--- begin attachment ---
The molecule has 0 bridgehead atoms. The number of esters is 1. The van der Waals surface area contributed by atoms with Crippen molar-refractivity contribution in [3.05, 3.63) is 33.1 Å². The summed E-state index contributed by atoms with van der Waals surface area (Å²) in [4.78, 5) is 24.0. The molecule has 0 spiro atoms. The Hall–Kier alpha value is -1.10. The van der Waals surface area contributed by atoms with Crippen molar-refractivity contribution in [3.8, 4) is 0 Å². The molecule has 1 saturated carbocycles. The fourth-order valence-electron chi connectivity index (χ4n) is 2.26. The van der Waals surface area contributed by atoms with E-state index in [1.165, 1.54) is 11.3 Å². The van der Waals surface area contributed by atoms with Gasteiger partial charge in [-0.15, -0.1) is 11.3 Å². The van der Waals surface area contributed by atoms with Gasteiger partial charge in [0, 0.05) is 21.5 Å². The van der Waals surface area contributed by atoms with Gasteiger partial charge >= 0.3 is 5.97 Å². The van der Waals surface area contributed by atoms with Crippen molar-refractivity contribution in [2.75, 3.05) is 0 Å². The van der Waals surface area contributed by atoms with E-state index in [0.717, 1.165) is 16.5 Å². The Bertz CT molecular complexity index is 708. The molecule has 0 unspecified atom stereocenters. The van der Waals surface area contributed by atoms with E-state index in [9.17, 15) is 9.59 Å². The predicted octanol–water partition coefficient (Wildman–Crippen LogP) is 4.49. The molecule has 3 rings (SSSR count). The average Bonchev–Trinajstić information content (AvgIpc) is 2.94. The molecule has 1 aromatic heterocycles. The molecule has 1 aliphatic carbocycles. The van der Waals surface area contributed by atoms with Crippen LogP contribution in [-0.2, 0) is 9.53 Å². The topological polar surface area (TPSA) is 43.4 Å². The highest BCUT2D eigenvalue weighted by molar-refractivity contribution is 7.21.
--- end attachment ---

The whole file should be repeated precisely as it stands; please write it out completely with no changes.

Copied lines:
The molecule has 0 bridgehead atoms. The number of esters is 1. The van der Waals surface area contributed by atoms with Crippen molar-refractivity contribution in [3.05, 3.63) is 33.1 Å². The summed E-state index contributed by atoms with van der Waals surface area (Å²) in [4.78, 5) is 24.0. The molecule has 0 spiro atoms. The Hall–Kier alpha value is -1.10. The van der Waals surface area contributed by atoms with Crippen molar-refractivity contribution in [3.8, 4) is 0 Å². The molecule has 1 saturated carbocycles. The fourth-order valence-electron chi connectivity index (χ4n) is 2.26. The van der Waals surface area contributed by atoms with E-state index in [1.165, 1.54) is 11.3 Å². The van der Waals surface area contributed by atoms with Gasteiger partial charge in [-0.15, -0.1) is 11.3 Å². The van der Waals surface area contributed by atoms with Gasteiger partial charge in [0, 0.05) is 21.5 Å². The van der Waals surface area contributed by atoms with Gasteiger partial charge >= 0.3 is 5.97 Å². The van der Waals surface area contributed by atoms with Crippen molar-refractivity contribution in [2.75, 3.05) is 0 Å². The van der Waals surface area contributed by atoms with E-state index in [0.717, 1.165) is 16.5 Å². The Bertz CT molecular complexity index is 708. The molecule has 0 unspecified atom stereocenters. The van der Waals surface area contributed by atoms with E-state index in [9.17, 15) is 9.59 Å². The predicted octanol–water partition coefficient (Wildman–Crippen LogP) is 4.49. The molecule has 3 rings (SSSR count). The average Bonchev–Trinajstić information content (AvgIpc) is 2.94. The molecule has 1 aromatic heterocycles. The molecule has 1 aliphatic carbocycles. The van der Waals surface area contributed by atoms with Crippen LogP contribution in [-0.2, 0) is 9.53 Å². The topological polar surface area (TPSA) is 43.4 Å². The highest BCUT2D eigenvalue weighted by molar-refractivity contribution is 7.21.